Understanding Farmworkers and H-2A In the United States
Apr 15, 2020, Updated May 21, 2021
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To understand Farmworkers and H-2A In the United States, we interviewed Dante Galeazzi of Texas International Produce Association.
We have been receiving a lot of correspondence at The Produce Moms around H-2A and farm labor. It surprised me at first. Then I recognized that the topic of H-2A labor has been trending in the mainstream media. It has brought the conversation to the forefront.
What is H-2A?
The H-2A program allows U.S. employers who meet specific regulatory requirements to bring foreign nationals to the United States to fill temporary agricultural jobs. In short, H-2A helps American farmers fill employment gaps by hiring workers from other countries.
In a recent press release from the USDA, they announced that they are making moves to protect American farmers to ensure the continue flow of America’s food supply. And they are working with the Department of Homeland Security to do so. They will temporarily amend certain H-2A requirements during the Covid-19 National Emergency.
“The Department of Homeland Security, with the support of the U.S. Department of Agriculture (USDA), has announced a temporary final rule to change certain H-2A requirements to help U.S. agricultural employers avoid disruptions in lawful agricultural-related employment, protect the nation’s food supply chain, and lessen impacts from the coronavirus (COVID-19) public health emergency. These temporary flexibilities will not weaken or eliminate protections for U.S. workers.”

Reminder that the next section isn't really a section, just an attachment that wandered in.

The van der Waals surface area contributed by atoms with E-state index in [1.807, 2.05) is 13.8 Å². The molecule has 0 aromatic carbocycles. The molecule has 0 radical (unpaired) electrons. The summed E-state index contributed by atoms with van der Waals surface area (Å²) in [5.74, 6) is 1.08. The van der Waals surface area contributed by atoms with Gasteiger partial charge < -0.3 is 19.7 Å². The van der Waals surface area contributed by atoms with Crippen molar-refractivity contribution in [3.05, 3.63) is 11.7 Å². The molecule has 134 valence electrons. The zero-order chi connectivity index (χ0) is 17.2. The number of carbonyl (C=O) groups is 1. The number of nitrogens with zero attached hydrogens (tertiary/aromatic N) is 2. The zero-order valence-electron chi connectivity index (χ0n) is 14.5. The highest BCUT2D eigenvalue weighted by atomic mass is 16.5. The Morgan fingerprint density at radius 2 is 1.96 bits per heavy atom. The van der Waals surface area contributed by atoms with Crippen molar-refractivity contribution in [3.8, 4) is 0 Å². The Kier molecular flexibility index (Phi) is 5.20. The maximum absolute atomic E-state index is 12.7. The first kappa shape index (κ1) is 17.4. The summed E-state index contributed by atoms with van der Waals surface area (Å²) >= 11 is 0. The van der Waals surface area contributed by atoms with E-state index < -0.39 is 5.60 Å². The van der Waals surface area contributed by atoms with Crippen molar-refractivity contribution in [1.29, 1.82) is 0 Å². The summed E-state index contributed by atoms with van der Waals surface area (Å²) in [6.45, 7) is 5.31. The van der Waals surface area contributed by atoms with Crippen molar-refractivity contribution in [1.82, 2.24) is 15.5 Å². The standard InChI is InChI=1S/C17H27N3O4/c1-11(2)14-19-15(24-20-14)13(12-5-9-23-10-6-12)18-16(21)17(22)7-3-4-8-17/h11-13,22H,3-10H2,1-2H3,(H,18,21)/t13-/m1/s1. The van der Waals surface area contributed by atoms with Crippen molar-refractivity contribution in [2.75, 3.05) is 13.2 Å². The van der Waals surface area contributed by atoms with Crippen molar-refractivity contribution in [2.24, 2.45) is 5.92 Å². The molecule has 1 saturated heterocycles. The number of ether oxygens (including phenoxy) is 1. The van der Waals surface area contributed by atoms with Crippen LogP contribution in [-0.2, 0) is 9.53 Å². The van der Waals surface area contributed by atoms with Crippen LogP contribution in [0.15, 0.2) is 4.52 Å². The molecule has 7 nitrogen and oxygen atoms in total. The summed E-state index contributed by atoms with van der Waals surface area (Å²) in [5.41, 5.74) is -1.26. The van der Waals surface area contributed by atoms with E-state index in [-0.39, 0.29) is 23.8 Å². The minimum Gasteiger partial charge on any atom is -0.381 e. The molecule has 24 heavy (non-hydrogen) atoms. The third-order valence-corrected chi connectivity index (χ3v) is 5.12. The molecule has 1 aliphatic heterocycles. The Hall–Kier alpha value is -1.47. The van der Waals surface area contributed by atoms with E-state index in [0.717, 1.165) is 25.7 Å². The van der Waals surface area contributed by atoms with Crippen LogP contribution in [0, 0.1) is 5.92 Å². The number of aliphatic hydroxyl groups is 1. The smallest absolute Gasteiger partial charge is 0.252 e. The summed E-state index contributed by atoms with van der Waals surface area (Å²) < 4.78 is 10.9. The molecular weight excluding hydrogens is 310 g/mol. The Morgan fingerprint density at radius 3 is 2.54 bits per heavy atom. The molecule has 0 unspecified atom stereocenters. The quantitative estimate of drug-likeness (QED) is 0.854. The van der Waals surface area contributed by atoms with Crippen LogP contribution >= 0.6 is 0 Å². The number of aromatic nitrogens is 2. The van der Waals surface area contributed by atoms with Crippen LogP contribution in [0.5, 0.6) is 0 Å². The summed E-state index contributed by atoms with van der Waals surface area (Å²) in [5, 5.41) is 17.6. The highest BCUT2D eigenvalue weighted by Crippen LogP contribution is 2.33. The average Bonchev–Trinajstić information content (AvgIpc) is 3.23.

Dante Galeazzi, Texas International Produce Association
With all the H-2A discussions and current events, I wanted to talk to an expert on the subject. Dante Galeazzi is the President of the Texas International Produce Association and is an advocate for agricultural labor. He understands all of the H-2A labor laws and the challenges that farms are facing in the current state of our world.
The Topics Covered in the Interview
- The reality of work that needs to be done to harvest specialty crops.
- The fact that farms are operating at 70% typical capacity.
- The longstanding issue of farm labor (we’re talking 120 years!).
- How legislation has adjusted bringing in foreign workers amidst Covid-19 realities.
- That this process is NOT deregulation
Watch the full interview to learn more about the current state of farm labor in the United States!